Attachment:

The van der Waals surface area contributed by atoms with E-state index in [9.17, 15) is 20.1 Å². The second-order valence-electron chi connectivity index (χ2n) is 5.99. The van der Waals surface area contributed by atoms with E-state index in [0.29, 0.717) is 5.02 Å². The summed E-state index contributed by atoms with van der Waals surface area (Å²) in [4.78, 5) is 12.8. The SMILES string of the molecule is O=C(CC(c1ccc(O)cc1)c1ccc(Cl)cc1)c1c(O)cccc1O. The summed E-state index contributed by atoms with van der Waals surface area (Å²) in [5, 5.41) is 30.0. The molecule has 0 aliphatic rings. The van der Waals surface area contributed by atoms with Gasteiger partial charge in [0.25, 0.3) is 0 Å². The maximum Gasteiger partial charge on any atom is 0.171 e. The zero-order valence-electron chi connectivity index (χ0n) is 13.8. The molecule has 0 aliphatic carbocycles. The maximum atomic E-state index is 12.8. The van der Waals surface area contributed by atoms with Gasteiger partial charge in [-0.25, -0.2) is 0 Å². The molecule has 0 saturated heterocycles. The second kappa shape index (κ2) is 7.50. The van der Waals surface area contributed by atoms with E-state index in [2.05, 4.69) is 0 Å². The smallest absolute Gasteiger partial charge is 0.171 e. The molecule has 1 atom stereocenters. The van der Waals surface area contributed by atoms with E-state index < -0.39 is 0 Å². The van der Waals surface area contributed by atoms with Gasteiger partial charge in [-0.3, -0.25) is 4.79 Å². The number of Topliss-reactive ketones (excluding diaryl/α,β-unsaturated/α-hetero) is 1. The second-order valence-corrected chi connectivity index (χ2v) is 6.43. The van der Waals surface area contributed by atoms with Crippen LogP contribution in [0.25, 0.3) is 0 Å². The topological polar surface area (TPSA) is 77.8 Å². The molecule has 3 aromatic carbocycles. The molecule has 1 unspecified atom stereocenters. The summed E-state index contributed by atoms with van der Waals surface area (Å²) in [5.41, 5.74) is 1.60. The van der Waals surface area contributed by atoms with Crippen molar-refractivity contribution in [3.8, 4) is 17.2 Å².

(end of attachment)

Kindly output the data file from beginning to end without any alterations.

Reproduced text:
The van der Waals surface area contributed by atoms with E-state index in [9.17, 15) is 20.1 Å². The second-order valence-electron chi connectivity index (χ2n) is 5.99. The van der Waals surface area contributed by atoms with E-state index in [0.29, 0.717) is 5.02 Å². The summed E-state index contributed by atoms with van der Waals surface area (Å²) in [4.78, 5) is 12.8. The SMILES string of the molecule is O=C(CC(c1ccc(O)cc1)c1ccc(Cl)cc1)c1c(O)cccc1O. The summed E-state index contributed by atoms with van der Waals surface area (Å²) in [5, 5.41) is 30.0. The molecule has 0 aliphatic rings. The van der Waals surface area contributed by atoms with Gasteiger partial charge in [0.25, 0.3) is 0 Å². The maximum Gasteiger partial charge on any atom is 0.171 e. The zero-order valence-electron chi connectivity index (χ0n) is 13.8. The molecule has 0 aliphatic carbocycles. The maximum atomic E-state index is 12.8. The van der Waals surface area contributed by atoms with Gasteiger partial charge in [-0.25, -0.2) is 0 Å². The molecule has 0 saturated heterocycles. The second kappa shape index (κ2) is 7.50. The van der Waals surface area contributed by atoms with E-state index in [2.05, 4.69) is 0 Å². The smallest absolute Gasteiger partial charge is 0.171 e. The molecule has 1 atom stereocenters. The van der Waals surface area contributed by atoms with E-state index < -0.39 is 0 Å². The van der Waals surface area contributed by atoms with Gasteiger partial charge in [-0.3, -0.25) is 4.79 Å². The number of Topliss-reactive ketones (excluding diaryl/α,β-unsaturated/α-hetero) is 1. The second-order valence-corrected chi connectivity index (χ2v) is 6.43. The van der Waals surface area contributed by atoms with Crippen LogP contribution in [0.25, 0.3) is 0 Å². The topological polar surface area (TPSA) is 77.8 Å². The molecule has 3 aromatic carbocycles. The molecule has 1 unspecified atom stereocenters. The summed E-state index contributed by atoms with van der Waals surface area (Å²) in [5.41, 5.74) is 1.60. The van der Waals surface area contributed by atoms with Crippen molar-refractivity contribution in [3.8, 4) is 17.2 Å².